TOLEDO, Ohio — The Toledo-Lucas County Health Department has released details of their storage and distribution plan for a COVID-19 vaccine, once one becomes available.
Two companies have announced preliminary results from their vaccine trials showing extremely high levels of efficacy.
Moderna said its vaccine appears to be 94.5% effective, according to preliminary data from an ongoing study.
A week ago, competitor Pfizer Inc. announced its own vaccine looked 90% effective — news that puts both companies on track to seek permission within weeks for emergency use in the U.S.
During a Zoom press conference Thursday morning, experts with the department said they believe they'll be able to hand out a vaccine much faster than originally thought.
Mercy Health has been chosen to store and distribute the vaccine once it's on the market.
"I'm very confident that we'll be able to get the vaccine out to those who need it the most, those who may not have access to it if it was a different setting, and then also being able to distribute and push it out to those people who may be on the fence of getting the vaccine," said Shannon Lands, Director of Health Promotion of the Toledo-Lucas County Health Dept.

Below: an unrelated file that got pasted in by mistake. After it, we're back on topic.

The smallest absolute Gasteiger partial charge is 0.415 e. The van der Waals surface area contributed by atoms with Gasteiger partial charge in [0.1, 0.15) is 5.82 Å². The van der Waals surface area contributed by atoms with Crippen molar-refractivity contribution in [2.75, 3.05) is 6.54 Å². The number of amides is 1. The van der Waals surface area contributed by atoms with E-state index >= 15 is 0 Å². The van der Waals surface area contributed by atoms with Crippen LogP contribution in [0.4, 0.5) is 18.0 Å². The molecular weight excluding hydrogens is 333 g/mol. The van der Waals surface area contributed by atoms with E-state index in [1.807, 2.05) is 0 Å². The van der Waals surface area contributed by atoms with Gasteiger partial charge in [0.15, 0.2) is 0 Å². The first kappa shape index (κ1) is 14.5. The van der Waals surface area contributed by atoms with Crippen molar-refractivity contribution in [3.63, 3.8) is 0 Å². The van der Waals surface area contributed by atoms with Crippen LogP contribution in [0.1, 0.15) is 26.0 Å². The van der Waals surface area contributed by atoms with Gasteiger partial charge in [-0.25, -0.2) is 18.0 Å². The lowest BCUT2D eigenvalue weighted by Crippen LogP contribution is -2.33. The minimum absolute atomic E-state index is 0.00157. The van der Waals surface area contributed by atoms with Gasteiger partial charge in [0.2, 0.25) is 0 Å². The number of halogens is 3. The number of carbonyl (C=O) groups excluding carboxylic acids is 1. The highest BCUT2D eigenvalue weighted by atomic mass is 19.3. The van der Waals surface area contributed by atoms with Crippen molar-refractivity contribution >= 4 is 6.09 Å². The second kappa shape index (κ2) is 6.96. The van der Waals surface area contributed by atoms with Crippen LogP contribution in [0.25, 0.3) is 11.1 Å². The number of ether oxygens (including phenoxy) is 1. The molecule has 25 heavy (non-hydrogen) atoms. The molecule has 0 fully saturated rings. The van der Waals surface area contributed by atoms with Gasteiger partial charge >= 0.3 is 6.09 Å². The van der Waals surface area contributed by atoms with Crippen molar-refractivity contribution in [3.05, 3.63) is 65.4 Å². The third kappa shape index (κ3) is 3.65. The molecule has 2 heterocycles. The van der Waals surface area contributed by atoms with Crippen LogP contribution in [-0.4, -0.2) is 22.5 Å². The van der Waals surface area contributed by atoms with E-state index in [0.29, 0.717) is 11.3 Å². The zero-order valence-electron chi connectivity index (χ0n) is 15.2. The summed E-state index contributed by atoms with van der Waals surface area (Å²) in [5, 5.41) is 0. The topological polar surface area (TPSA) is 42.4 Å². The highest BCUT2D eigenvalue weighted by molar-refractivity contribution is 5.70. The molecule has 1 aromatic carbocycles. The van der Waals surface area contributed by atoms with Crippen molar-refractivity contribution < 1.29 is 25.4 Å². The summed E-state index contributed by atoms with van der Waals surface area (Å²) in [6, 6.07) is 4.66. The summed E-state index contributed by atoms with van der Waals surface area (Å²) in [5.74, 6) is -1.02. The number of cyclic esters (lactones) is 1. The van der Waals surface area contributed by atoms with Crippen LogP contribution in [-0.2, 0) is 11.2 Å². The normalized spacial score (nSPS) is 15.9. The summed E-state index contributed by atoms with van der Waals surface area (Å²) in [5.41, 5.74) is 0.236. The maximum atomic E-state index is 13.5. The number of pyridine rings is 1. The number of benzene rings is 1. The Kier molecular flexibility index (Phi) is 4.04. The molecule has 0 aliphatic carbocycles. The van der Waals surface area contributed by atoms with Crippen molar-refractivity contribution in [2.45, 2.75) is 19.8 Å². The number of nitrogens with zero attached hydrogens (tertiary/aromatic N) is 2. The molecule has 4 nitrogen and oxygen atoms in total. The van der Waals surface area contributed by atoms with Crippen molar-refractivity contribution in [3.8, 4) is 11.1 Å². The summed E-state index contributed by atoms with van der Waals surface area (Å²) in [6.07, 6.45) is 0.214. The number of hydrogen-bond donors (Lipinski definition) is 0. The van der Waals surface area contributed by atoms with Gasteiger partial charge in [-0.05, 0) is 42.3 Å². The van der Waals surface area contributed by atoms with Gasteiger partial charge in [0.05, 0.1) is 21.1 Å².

The vaccines in Lucas County will first be available for first responders, nurses and the most vulnerable. Then the county will have close to 100,000 vaccines to give out to the general public.
They already have several locations for points of distribution and are lining up more.
"We have got to get people to make sure they want to receive the vaccine. If it was me and my family, I'd be the first in line, if I could be," said Dr. Eric Zgodzinski, Health Commissioner of the Toledo-Lucas County Health Department. "I believe in the process we have and the security and safety of the vaccine."
In the meantime, the department is still promoting for everyone to get their flu vaccine.
If the Food and Drug Administration allows emergency use of Moderna’s or Pfizer’s candidate, there will be limited, rationed supplies before the end of the year.
Exactly who is first in line has yet to be decided. But Health and Human Services Secretary Alex Azar said the hope is that enough doses are available by the end of January to vaccinate adults over 65, who are at the highest risk from the coronavirus and health care workers.
Dr. Fauci said it may take until spring or summer before anyone who is not high risk and wants a shot can get one.